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Microsoft banned from selling MS word in US

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In a case filed against Microsoft by a Canadian company from Toronto named i4i Microsoft has been deprived of the rights for selling its product Microsoft Word which is a part of MS office in the United states. Microsoft has been accused of infringing patents owned by another company, i4i. The legal dispute centres around the way Microsoft Word handles certain kinds of documents.
i4i, based in Toronto, Canada, claimed that Microsoft "willingly violated" a patent granted in 1998 concerning methods for reading XML, a kind of programming language. XML allows users to customise the format of word-processing documents, enabling them to be read by various word-processing programs. Microsoft Word's ability to read and write XML documents is a crucial feature of the popular software.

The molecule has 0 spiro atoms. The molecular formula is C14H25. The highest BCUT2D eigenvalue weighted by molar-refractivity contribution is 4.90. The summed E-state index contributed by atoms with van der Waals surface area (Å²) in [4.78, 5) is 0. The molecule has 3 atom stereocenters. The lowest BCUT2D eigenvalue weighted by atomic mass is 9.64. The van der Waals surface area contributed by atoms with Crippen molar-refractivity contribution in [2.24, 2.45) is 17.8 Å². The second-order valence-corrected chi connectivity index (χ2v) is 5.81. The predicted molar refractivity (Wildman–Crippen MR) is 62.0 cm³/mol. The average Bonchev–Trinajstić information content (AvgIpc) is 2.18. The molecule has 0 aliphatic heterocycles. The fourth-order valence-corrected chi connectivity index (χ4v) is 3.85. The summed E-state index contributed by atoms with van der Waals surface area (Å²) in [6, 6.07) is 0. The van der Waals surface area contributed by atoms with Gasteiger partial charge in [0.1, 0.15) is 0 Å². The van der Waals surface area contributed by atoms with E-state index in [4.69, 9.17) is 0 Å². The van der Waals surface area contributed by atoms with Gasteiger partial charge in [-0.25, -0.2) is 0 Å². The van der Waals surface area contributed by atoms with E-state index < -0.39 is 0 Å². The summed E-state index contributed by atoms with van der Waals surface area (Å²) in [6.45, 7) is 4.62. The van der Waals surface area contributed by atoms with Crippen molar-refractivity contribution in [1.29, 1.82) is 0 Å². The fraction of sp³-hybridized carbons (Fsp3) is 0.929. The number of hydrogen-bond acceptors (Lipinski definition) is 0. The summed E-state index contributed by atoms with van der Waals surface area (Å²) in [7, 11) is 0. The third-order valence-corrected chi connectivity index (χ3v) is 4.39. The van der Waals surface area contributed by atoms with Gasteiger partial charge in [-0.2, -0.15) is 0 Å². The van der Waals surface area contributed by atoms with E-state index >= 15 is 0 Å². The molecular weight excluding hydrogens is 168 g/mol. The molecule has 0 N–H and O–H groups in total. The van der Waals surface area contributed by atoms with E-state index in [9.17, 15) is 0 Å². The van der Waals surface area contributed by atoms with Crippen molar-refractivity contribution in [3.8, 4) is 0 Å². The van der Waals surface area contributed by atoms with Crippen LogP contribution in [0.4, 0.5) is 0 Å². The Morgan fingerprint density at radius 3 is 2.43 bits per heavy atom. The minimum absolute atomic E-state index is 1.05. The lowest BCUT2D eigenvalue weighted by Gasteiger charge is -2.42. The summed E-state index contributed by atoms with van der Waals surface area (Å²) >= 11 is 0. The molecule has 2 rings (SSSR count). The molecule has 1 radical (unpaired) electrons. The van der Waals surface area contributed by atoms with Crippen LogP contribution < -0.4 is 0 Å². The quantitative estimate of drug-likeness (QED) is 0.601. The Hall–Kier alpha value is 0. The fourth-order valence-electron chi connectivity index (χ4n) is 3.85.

Judge Leonard Davis, of the US District Court for the Eastern District of Texas, ruled that Microsoft had infringed i4i's patent, and ordered the software giant to pay $290 million (£176 million) in damages. This included $40 million (£25 million) for the wilful infringement of the patent, $37 million (£23 million) in pre-judgement interest, and a further $21,102 (£13,000) per day until a final judgement is reached.

The ruling covers all Microsoft Word products that can open XML files or DOCX and DOCM documents. Microsoft has been given 60 days to comply with the injunction.

Microsoft said it would appeal against the verdict. "We are disappointed by the court's ruling," said Kevin Kutz, a spokesman for the software giant. "We believe the evidence clearly demonstrated that we do not infringe and that the i4i patent is invalid."


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